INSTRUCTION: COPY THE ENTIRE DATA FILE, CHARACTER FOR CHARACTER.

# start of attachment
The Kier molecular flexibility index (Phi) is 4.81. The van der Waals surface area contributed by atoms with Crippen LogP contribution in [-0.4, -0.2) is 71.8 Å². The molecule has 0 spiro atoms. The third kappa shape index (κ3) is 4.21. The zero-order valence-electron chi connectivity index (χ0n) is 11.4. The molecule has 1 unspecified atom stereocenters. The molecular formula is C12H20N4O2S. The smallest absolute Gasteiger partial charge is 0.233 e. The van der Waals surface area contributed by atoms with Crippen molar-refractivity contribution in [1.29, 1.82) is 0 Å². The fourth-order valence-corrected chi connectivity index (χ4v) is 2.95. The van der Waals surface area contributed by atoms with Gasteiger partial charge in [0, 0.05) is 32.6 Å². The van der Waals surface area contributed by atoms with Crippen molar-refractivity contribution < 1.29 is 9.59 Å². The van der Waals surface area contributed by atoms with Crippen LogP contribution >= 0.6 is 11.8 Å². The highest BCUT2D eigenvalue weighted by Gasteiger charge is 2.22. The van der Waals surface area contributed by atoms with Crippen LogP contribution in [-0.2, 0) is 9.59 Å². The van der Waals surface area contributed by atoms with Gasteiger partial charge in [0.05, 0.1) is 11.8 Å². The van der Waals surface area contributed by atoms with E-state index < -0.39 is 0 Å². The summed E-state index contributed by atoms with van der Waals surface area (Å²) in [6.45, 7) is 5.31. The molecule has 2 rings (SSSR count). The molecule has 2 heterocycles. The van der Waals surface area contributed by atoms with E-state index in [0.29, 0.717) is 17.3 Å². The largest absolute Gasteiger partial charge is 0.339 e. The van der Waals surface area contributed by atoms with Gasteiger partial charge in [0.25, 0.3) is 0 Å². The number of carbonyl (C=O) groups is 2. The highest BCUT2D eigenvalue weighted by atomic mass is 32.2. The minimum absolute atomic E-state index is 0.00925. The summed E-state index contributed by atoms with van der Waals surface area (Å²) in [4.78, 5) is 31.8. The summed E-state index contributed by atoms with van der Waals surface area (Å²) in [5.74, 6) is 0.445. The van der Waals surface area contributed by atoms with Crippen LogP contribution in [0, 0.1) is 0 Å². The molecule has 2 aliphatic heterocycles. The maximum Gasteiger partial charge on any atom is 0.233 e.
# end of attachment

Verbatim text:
The Kier molecular flexibility index (Phi) is 4.81. The van der Waals surface area contributed by atoms with Crippen LogP contribution in [-0.4, -0.2) is 71.8 Å². The molecule has 0 spiro atoms. The third kappa shape index (κ3) is 4.21. The zero-order valence-electron chi connectivity index (χ0n) is 11.4. The molecule has 1 unspecified atom stereocenters. The molecular formula is C12H20N4O2S. The smallest absolute Gasteiger partial charge is 0.233 e. The van der Waals surface area contributed by atoms with Crippen molar-refractivity contribution in [1.29, 1.82) is 0 Å². The fourth-order valence-corrected chi connectivity index (χ4v) is 2.95. The van der Waals surface area contributed by atoms with Gasteiger partial charge in [0, 0.05) is 32.6 Å². The van der Waals surface area contributed by atoms with Crippen molar-refractivity contribution < 1.29 is 9.59 Å². The van der Waals surface area contributed by atoms with Crippen LogP contribution >= 0.6 is 11.8 Å². The highest BCUT2D eigenvalue weighted by Gasteiger charge is 2.22. The van der Waals surface area contributed by atoms with Crippen LogP contribution in [-0.2, 0) is 9.59 Å². The van der Waals surface area contributed by atoms with Gasteiger partial charge in [0.05, 0.1) is 11.8 Å². The van der Waals surface area contributed by atoms with E-state index < -0.39 is 0 Å². The summed E-state index contributed by atoms with van der Waals surface area (Å²) in [6.45, 7) is 5.31. The molecule has 2 rings (SSSR count). The molecule has 2 heterocycles. The van der Waals surface area contributed by atoms with E-state index in [0.29, 0.717) is 17.3 Å². The largest absolute Gasteiger partial charge is 0.339 e. The van der Waals surface area contributed by atoms with Gasteiger partial charge in [0.25, 0.3) is 0 Å². The number of carbonyl (C=O) groups is 2. The highest BCUT2D eigenvalue weighted by atomic mass is 32.2. The minimum absolute atomic E-state index is 0.00925. The summed E-state index contributed by atoms with van der Waals surface area (Å²) in [4.78, 5) is 31.8. The summed E-state index contributed by atoms with van der Waals surface area (Å²) in [5.74, 6) is 0.445. The van der Waals surface area contributed by atoms with Crippen LogP contribution in [0, 0.1) is 0 Å². The molecule has 2 aliphatic heterocycles. The maximum Gasteiger partial charge on any atom is 0.233 e.